7 Quick Thoughts About Books

1. Do you have a favorite author? Terrific. A new release from them, or re-reading a special book, can cause a celebration. But what do you do while you’re waiting? How about checking out that author’s web page and seeing if they mention any authors that inspired them? Or pull one of their books from your shelf and see if they mention any authors in their acknowledgments or dedications. You never know. You might find another favorite author and have a larger pool of books to keep you occupied.
2. Decide what kind of reader you are. Do you keep books pristine as they taught you in elementary school or do you like to have a conversation with your books and mark them up with questions, comments, and annotations? If you like to have books pristine for your collection, consider buying two copies. If you like to make notes, you might want to consider buying the book for your e-reader, so you can take notes on the device. Personally, I buy books to enjoy. I own a few autographed copies of favorites that I don’t touch, but for the most part, you can tell my books have been loved. I like a book that shows its age, that has had a full life.
3. Don’t be shy about speaking about the books you love. Tell your friends. Leave reviews. Write the author. I can tell you that nothing makes my day like receiving a note, a tweet, a message, an email from someone who had a fun time reading one of my books.
4. You don’t have to finish a book. I give you permission, right here, right now, to put aside a book you aren’t enjoying. There are so many books out there; why would you want to waste your time on something you aren’t enjoying? A caveat: I am not speaking about a book you must read for a class or an assignment. If you’re not enjoying one of those, you still have to suck it up and read it. Sorry. But if you’re reading for pleasure, you don’t have to finish. Really, you don’t. Find something you will enjoy. The world won’t end if you don’t finish a book. Honestly. I’ve not finished a lot of books. Time continued forward and societies didn’t collapse (at least not from not reading). Okay, if you absolutely must finish everything you pick up (and I understand; I was once like you), learn to skim. Jump ahead by several chapters. Most of the time you can keep up.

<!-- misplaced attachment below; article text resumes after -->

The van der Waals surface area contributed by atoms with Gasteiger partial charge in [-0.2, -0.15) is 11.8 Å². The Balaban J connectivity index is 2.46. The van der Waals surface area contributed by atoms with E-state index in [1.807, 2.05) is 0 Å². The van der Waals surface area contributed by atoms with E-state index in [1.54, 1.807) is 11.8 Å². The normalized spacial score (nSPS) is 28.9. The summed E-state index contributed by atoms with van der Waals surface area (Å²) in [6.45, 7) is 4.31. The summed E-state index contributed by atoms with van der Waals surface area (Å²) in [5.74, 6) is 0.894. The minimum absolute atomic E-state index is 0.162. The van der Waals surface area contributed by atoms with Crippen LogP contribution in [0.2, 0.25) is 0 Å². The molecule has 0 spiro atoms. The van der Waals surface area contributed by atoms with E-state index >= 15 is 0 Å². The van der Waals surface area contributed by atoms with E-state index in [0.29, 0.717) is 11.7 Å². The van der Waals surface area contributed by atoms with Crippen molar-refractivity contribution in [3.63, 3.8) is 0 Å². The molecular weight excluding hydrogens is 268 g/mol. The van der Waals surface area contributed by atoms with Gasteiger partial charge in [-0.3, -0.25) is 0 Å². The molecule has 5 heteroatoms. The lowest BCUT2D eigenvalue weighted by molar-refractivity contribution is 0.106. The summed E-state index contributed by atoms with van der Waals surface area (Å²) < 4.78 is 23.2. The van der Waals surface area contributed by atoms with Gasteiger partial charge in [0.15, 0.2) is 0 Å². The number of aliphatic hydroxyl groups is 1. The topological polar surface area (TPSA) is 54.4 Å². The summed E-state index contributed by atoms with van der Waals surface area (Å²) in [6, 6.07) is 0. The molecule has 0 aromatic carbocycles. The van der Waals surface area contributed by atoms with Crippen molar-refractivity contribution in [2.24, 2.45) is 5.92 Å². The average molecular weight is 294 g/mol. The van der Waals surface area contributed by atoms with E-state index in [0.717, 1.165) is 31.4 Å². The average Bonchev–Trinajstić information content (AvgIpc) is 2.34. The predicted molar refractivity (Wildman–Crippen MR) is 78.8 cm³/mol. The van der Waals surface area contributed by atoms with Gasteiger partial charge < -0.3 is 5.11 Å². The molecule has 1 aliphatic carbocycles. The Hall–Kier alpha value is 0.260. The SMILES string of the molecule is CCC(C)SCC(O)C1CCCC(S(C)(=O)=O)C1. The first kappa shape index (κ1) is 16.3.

5. Don’t let anyone tell you what to read. You don’t have to apologize for anything you enjoy reading. Or justify it. You can read what you want. When I taught, I often had parents ask me to recommend books for their children. I told them to let the kids pick. It didn’t matter if they chose classics, genre, or even comic books. All reading is good for you. (I hate making absolute statements. There is some reading material that is awful—for society, for humanity, etc.—but I don’t even want to acknowledge them…even though I just have.)
6. Taking time to read is NOT a waste of time. Escape is good for the soul, and if the dishes don’t get done for an hour, who gives a flying fig? (That’s right. I don’t cuss much. It doesn’t offend me, but I can’t pull it off comfortably. On the other hand, when you do hear me cuss, then you know I really mean it.)
7. And yes, you can judge people when they say they never read. I do all the time, and not just because I’m an author. I don’t understand people who don’t read. Or say they don’t have time to read. I can’t imagine a good life without books. I might have some acquaintances who don’t read (and some family members, but I’m stuck with those), but they’ll never reach the friend stage. Call me shallow, but, yes, reading means that much to me. My youngest is intellectually handicapped, and for years my greatest tragedy was that she hated reading. I’m happy to say now that that has changed. She reads a lot now—oh, at a very low level, but she’s reading. And writing too. She writes fan fic. And reading and writing has helped her language skills in ways that therapy and special ed classes never did. So, yes, I’m willing to judge people who don’t read.

Books are brilliant, dangerous, enlightening, educational, entertaining, elucidating, and a relatively inexpensive big bang for your buck. There’s a reason dictators get rid of intellectuals first when they take over. Books contain ideas, and ideas create greatness and wonder and curiosity and freedom. So read a book.


Books I’m reading now:
Merchant of Venice by William Shakespeare
A Feast for Crows by George RR Martin

Leave a Reply

Your email address will not be published. Required fields are marked *